That’s, Crime Scene Investigation; Cape Eleuthera Institute.
This morning, the body of a bull shark was found in a local marina.
Unfortunately, this is not the first time this has happened here at CEI, but strangely enough the last time it happened was when I was last here (I had nothing to do with it, I assure you).
It was decided that the body would be retrieved and taken back to the institute, to see if the cause of death could be determined.
The Bahamas is something of a safe-haven for sharks; long lining was banned here in 1993, which means there’s a real abundance and diversity of sharks. This is beneficial for the Bahamas as it brings millions of dollars into the economy through eco-tourism. The ban does not however provide holistic protection for sharks; its thought that the bull shark was killed by recreational fishermen.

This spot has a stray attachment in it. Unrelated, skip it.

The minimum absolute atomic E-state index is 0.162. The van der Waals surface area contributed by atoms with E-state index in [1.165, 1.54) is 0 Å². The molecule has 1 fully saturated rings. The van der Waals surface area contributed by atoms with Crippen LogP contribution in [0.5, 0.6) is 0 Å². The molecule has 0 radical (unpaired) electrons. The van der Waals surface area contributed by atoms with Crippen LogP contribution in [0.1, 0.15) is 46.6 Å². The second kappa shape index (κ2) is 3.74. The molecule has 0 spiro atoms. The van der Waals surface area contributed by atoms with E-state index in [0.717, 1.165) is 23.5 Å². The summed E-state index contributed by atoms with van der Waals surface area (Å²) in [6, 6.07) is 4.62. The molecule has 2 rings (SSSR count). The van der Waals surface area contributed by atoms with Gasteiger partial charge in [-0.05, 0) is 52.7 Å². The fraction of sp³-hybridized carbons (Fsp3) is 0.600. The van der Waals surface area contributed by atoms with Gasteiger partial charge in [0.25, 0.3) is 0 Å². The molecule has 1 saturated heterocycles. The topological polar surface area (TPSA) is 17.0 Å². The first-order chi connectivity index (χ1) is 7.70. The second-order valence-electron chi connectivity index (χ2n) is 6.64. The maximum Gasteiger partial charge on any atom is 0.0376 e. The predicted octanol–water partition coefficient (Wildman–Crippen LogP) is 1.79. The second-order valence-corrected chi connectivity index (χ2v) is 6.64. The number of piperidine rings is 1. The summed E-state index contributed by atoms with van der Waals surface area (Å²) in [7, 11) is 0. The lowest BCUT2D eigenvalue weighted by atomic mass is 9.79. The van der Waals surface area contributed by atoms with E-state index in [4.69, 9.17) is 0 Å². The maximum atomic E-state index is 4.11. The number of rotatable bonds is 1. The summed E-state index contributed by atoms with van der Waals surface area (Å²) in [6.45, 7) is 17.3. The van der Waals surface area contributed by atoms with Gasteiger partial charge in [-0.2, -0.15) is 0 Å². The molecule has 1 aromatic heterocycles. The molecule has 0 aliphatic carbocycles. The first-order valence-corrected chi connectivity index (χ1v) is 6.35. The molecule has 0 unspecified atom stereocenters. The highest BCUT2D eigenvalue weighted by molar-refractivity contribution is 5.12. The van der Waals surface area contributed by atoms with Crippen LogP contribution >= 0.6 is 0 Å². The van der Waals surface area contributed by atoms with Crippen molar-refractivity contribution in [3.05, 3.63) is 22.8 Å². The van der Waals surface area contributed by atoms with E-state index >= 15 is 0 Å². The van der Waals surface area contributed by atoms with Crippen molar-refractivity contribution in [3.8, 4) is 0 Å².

It goes without saying that it was extremely sad seeing the bull shark dead for no reason whatsoever, especially after we’d had some amazing dives with bull sharks a week or so ago.
Ed Brooks gave a talk to students from theIsland School on shark biology and some of the conservation issues that sharks face during the dissection, which at least means it was possible to use the shark as an educational tool, and it wasn’t a complete waste.
I think the kids got the message, and were really sad to see the shark dead too.
Exact cause of death was difficult to determine. its thought that recreational fishermen caught the shark in the night, and then simply discarded the carcass in the marina. The shark would have fought long and hard to get off the line, eventually tiring and drowning after hours of fighting.
A very sad demise for such a perfect predator, but its important to remember that this happens thousands of times every day all over the world; an estimated 100 million sharks are killed every year by commercial longline fleets